With the Fire on High by Elizabeth Acevedo
What it’s about: From Goodreads — “With her daughter to care for and her abuela to help support, high school senior Emoni Santiago has to make the tough decisions, and do what must be done. The one place she can let her responsibilities go is in the kitchen, where she adds a little something magical to everything she cooks, turning her food into straight-up goodness. Still, she knows she doesn’t have enough time for her school’s new culinary arts class, doesn’t have the money for the class’s trip to Spain — and shouldn’t still be dreaming of someday working in a real kitchen. But even with all the rules she has for her life — and all the rules everyone expects her to play by — once Emoni starts cooking, her only real choice is to let her talent break free.”
What I drank: Good christ what didnt i drink. left ALA early for a friend’s bday at a biergarten which was nice but wtf who cahrges for MIXERS. animals. then it was movies and aperol spirtzes and wine. What I drank: way way way too much happy hour prosecco
What I drank: I’ve actually had a difficult time writing this drunk because, well, feelings, so I’m taking a crack at it with a hangover.
Thoughts: This book. THIS BOOK. I had just finished it and then got to meet Acevedo at ALA, and I was a mess because I was still processing it. I know quite a few people who started their families early – including people in my own family – and this book made me understand them a little better. This book is just that damn good. This is a top contender for my favorite book of the year.
- It has the perfect tone for talking about a serious issue without being heavy-handed. Emoni’s teen mom status isn’t glamorized OR shamed, it just, well, IS. It also helps that Emoni’s a pretty mature high schooler who decides to own her shit and write her own narrative, and not let others write it for her. All the characters are well-used to illustrate the different aspects of not only being a teen mom, but a teen with limited resources.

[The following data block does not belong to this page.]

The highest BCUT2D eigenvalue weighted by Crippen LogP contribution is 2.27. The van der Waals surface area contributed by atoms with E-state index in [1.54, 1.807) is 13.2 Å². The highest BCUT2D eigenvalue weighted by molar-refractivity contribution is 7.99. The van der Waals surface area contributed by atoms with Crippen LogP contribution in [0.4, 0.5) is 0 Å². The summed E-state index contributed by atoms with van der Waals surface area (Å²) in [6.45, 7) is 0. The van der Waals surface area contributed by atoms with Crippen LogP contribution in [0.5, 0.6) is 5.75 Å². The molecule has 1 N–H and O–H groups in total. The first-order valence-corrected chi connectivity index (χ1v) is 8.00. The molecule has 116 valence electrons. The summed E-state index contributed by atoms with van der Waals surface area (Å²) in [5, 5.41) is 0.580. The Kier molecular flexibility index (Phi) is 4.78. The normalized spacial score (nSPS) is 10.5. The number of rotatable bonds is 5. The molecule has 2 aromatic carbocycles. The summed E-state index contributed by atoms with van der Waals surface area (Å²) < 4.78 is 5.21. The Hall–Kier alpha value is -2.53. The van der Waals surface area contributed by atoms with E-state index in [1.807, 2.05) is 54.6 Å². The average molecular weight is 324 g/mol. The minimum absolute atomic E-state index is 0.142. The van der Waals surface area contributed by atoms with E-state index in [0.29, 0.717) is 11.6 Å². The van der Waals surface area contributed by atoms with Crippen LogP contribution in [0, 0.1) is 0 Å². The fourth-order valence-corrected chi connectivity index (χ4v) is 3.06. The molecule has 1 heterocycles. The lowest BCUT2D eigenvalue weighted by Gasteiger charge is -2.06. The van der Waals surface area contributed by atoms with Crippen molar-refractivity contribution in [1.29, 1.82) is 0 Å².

- The sexual orientations, racial diversity, and economic diversity are used effectively; it never feels like any of it is to prove the book is diverse. Rather, it all comes together to paint a realistic picture of what the world’s like.
- Also not everyone is a total jerk with no redeeming qualities (when you’ll read it you’ll see who I mean). I hate YA books that make straight-up villains, because that’s not real. (Except for, like, villains like The Belles’ villain, where they’re so insane as to be wildly unpredictable.)
- Awwww all the adorable romantic relationships made me so happy, and the female friendship is so empowering.
- THE MESSAGE IS SO POSITIVE AND UPLIFTING. EMONI IS SUCH AN INSPIRATIONAL EMPOWERING CHARACTER. THAT ENDING WAS AMAZING.
Also I hate this book because it made me so hungry. I’ve been craving mofongo for DAYS. Everything Emoni cooks sounds amazing, and while I also don’t cook much with recipes, I feel like my shit never turns out as delicious as Emoni’s. Humph. I’m going to get plantains from Crisp and Juicy after I finish this.
This is so hard because I have so much to say and I don’t know how to put it in words, so just go read it! It’s amazing!
What I gave it: 5 stars
What I would pair it with: I think it’s because of the citrus-y book cover, but man a grapefruit soda would be delightful with this. It was refreshing and delightful. (Add vodka to taste.)